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    We know that “trees are good,” and most people believe this to be true. But if this is so, why are so many trees neglected, and so many tree wells empty? An individual’s attitude toward trees may result from their firsthand encounters with specific trees. Understanding how attitudes about trees are shaped, particularly aversion to trees, is critical to the business of sustaining healthy urban forests. Social scientists can play a large role by helping us understand the complex origins and impacts of tree antipathy. For example, attitudes about trees can be influenced by socio-cultural factors (e.g., trees keep witches away), hereditary traits (e.g., allergies), and chance experiences (e.g., trip and fall). Physical scientists can play a role by further clarifying relations between the trees we plant, their management, and human health and well-being. Truthful and accurate information about trees is important to trustworthy communication. Science and research can provide credible information you can use to knowledgably plan and manage trees. We provide a few examples in this article.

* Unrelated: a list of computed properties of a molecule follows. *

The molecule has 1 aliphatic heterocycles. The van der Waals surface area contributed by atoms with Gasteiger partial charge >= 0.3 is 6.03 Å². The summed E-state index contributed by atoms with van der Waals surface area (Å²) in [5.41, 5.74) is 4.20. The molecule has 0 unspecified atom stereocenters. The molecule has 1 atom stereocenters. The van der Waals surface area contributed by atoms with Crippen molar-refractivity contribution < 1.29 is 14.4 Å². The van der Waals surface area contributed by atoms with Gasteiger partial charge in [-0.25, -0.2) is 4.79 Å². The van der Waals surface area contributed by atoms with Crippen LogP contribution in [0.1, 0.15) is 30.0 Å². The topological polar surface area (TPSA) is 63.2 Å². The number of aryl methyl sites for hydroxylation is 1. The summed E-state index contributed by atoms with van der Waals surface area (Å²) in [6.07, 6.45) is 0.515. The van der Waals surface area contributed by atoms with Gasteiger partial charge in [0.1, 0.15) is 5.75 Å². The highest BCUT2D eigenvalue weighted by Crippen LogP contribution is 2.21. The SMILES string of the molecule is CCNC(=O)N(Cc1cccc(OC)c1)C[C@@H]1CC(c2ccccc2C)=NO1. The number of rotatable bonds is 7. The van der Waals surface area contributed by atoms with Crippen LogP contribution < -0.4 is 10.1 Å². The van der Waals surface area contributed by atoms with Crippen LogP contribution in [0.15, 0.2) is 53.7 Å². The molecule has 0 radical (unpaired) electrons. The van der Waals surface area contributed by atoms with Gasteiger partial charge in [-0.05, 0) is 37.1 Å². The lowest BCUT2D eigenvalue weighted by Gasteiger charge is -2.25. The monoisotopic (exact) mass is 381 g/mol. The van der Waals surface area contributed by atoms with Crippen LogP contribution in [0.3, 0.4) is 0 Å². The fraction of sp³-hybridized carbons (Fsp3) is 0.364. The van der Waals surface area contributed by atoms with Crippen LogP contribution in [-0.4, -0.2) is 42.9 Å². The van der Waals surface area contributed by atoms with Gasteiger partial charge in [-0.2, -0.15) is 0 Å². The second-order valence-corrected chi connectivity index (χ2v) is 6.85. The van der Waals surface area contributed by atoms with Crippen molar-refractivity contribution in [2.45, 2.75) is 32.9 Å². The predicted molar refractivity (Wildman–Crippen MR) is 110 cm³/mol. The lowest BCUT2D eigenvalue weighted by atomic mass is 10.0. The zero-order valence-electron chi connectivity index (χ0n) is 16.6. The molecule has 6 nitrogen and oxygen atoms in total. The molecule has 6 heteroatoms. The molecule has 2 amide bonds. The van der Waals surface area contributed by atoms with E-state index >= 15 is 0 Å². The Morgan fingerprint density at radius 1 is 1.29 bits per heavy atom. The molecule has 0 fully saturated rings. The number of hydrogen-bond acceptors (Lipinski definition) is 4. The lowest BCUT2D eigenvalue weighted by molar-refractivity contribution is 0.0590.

Publication Notes

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    • This article was written and prepared by U.S. Government employees on official time, and is therefore in the public domain.


    McPherson, E.G.; Ferrini, F. 2010. Trees are good, but… Arborist News 19(5): 58-60

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